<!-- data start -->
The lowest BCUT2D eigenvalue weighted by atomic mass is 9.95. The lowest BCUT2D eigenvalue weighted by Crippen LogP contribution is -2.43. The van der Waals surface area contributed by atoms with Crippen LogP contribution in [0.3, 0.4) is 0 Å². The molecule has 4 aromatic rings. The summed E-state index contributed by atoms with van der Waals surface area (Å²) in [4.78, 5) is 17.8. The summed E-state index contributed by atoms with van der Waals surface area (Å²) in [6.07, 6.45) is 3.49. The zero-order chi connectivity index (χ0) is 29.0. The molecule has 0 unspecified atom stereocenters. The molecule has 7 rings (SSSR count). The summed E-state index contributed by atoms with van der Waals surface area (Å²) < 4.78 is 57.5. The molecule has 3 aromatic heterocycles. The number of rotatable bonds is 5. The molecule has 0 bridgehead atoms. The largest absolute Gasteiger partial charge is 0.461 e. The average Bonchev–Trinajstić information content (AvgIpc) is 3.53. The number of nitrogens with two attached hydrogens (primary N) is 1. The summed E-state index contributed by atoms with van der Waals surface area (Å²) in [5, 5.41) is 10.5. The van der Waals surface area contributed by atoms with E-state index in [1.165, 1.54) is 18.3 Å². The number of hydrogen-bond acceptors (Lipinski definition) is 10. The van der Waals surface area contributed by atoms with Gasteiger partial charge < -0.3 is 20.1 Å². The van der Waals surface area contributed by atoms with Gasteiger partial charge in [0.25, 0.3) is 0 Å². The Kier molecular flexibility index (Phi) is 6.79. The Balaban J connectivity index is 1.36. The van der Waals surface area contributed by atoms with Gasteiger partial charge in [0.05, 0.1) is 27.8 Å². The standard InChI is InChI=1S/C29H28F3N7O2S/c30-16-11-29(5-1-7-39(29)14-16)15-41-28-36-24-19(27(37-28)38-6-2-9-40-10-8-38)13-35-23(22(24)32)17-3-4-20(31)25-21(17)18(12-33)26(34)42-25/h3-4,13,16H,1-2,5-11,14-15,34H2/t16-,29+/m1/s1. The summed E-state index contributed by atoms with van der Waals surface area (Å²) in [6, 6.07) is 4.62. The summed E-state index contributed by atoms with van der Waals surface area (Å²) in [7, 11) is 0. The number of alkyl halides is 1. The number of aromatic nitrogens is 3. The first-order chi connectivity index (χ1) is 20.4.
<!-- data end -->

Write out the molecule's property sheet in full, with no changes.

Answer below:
The lowest BCUT2D eigenvalue weighted by atomic mass is 9.95. The lowest BCUT2D eigenvalue weighted by Crippen LogP contribution is -2.43. The van der Waals surface area contributed by atoms with Crippen LogP contribution in [0.3, 0.4) is 0 Å². The molecule has 4 aromatic rings. The summed E-state index contributed by atoms with van der Waals surface area (Å²) in [4.78, 5) is 17.8. The summed E-state index contributed by atoms with van der Waals surface area (Å²) in [6.07, 6.45) is 3.49. The zero-order chi connectivity index (χ0) is 29.0. The molecule has 0 unspecified atom stereocenters. The molecule has 7 rings (SSSR count). The summed E-state index contributed by atoms with van der Waals surface area (Å²) < 4.78 is 57.5. The molecule has 3 aromatic heterocycles. The number of rotatable bonds is 5. The molecule has 0 bridgehead atoms. The largest absolute Gasteiger partial charge is 0.461 e. The average Bonchev–Trinajstić information content (AvgIpc) is 3.53. The number of nitrogens with two attached hydrogens (primary N) is 1. The summed E-state index contributed by atoms with van der Waals surface area (Å²) in [5, 5.41) is 10.5. The van der Waals surface area contributed by atoms with E-state index in [1.165, 1.54) is 18.3 Å². The number of hydrogen-bond acceptors (Lipinski definition) is 10. The van der Waals surface area contributed by atoms with Gasteiger partial charge < -0.3 is 20.1 Å². The van der Waals surface area contributed by atoms with Gasteiger partial charge in [0.25, 0.3) is 0 Å². The Kier molecular flexibility index (Phi) is 6.79. The Balaban J connectivity index is 1.36. The van der Waals surface area contributed by atoms with Gasteiger partial charge in [0.05, 0.1) is 27.8 Å². The standard InChI is InChI=1S/C29H28F3N7O2S/c30-16-11-29(5-1-7-39(29)14-16)15-41-28-36-24-19(27(37-28)38-6-2-9-40-10-8-38)13-35-23(22(24)32)17-3-4-20(31)25-21(17)18(12-33)26(34)42-25/h3-4,13,16H,1-2,5-11,14-15,34H2/t16-,29+/m1/s1. The summed E-state index contributed by atoms with van der Waals surface area (Å²) in [6, 6.07) is 4.62. The summed E-state index contributed by atoms with van der Waals surface area (Å²) in [7, 11) is 0. The number of alkyl halides is 1. The number of aromatic nitrogens is 3. The first-order chi connectivity index (χ1) is 20.4.